And, maybe somebody will find the work interesting enough to try it out; and eventually my idea finds a place in the sanctionized, peer-reviewed scientific world, anyway. Since I'm out-of-business, I can afford to not cash in the credit (no-one formally cites a blog post).

My last Neighbor-net for the Genealogical World

Neighbor-nets (NNets) and myself was love at the first sight (this was, in my case, ~2005, when my boss Vera Hemleben, a geneticist, sent me over to the new professor in our bioinformatics department, named Daniel Huson, who had just released a new software package, SplitsTree). These networks are...
  • ... most versatile: any kind of data can be transformed into a distance matrix;
  • ... quick-and-easy to infer.
And even if they are not phylogenetic networks in the strict sense – NNets are unrooted and their edge-bundles do not necessarily reflect evolutionary pathways – they more often than not point towards common origins and down-scale ± complex phylogenetic relationships more comprehensively than any phylogenetic tree (coalescent or not) that we could infer. The Genealogical World is full of examples, and the writers of this blog such as David [homepage], Mattis [GoogleScholar/ homepage], myself [GoogleScholar/ homepage], and like-minded researches have published quite a few of them (in high- and low-impact journals). For a comprehensive, permanently updated list see Philippe Gambette's Who's Who in Phylogenetic Networks page.

For my final post, I decided on a fascinating new data source in paleobiology: Fourier transformed infrared spectra (FTIR) of fossil cuticles.

The cuticle is a plant's skin, and it's composition and structure show a lot of variation, down to species level. Thus, their morphological-anatomical features have long been used as taxonomic markers to identify fossil material. Using infrared spectroscopy, one can look at the chemical composition of cuticles. Like any other spectrum, an FTIR-spectrum can be broken down in sets of quantitative (discrete, binned) or qualitative (continuous) characters; and one can then create a dissimilarity matrix for the investigated material. This is what Vajda, Pucetaite et al. (Nature Ecol. Evol. 1: 1093–1099, 2017) did for long-death (Mesozoic) but enigmatic seed plants and their equally enigmatic modern counterparts.

A UPGMA dendrogram based on FTIR data of fossil taxa (Vajda et al. 2017, fig. 4). Brackets to the right give the topology of the UPGMA dendrogram including extant material and data (Vajda et al. 2017, fig. 3).
PCA plots of the first and second (a), and first and third (b) coordinates, with the main seed plant lineages indicated (modified after Vajda et al. 2017, suppl.-fig. 4)

PCA and UPGMA are not phylogenetic inference methods, but there is obviously some phylogenetic signal encoded in these FTIR spectra, as shown above.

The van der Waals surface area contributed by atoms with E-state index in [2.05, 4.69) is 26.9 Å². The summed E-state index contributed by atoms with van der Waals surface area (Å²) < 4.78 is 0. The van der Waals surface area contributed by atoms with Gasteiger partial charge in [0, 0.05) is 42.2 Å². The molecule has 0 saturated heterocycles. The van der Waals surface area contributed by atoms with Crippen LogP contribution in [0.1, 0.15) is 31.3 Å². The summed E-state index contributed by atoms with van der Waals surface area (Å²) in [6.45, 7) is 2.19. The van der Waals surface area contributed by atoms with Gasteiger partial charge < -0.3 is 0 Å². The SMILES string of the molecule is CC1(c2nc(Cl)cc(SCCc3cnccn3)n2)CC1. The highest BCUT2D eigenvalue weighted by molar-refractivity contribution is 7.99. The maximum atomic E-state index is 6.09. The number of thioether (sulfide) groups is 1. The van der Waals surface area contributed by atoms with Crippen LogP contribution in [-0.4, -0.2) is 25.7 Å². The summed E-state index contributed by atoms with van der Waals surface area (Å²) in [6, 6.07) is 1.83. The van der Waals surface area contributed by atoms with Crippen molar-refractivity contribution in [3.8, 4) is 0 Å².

When I first saw the paper, I contacted the authors (including former colleagues of mine at Naturhistoriska riksmuseet in Stockholm), and the first author gave the second author, Milda Pucetaite (a Ph.D. student), a green light to share and convert her FTIR data into a simple distance matrix for me to run a NNet, as shown below.

Neighbor-net based on the combined distance matrix provided by Milda (pers. comm. July 2017).

Note that this NNet is a partly impossible graph, phylogenetically. The chemical composition naturally changes after the foliage (in this case) gets buried in sediment, and its cuticle is then conserved for millions of years by various taphonomic and diagenetic processes. As pointed out by the experienced biochemist among the authors during our correspondence: it is hence pointless to combine the data from extant and extinct taxa.

Well, since this is a post and not a paper, I combined them anyway. I find the result quite compelling, supporting the paper's conclusions including more speculative follow-up ones. The NNet reflects every aspect that these kind of data can provide for phylogenetic and systematic purposes.

The prominent central edge bundle reflects the taphonomic-diagenetic change separating the living from fossil samples. The basic sequence within the subgraphs is the same: gingkoes are closest to cycads, and cycads bridge to Araucariaceae, which is a relict lineage of the "needle" trees, the conifers (many of which don't have needles but leaves). Bennettitales and Nilssoniales are extinct groups of seed plants, which are here resolved as a distinct lineage. Especially, the Bennettitales have been have long puzzled scientists. They may represent a third major lineage of seed plants that are neither angiosperms (flowering plants) nor gymnosperms (ginkgoes, cycads, conifers, gnetids), or perhaps an early side lineage of either one (or lineages, as their two main groups are quite different).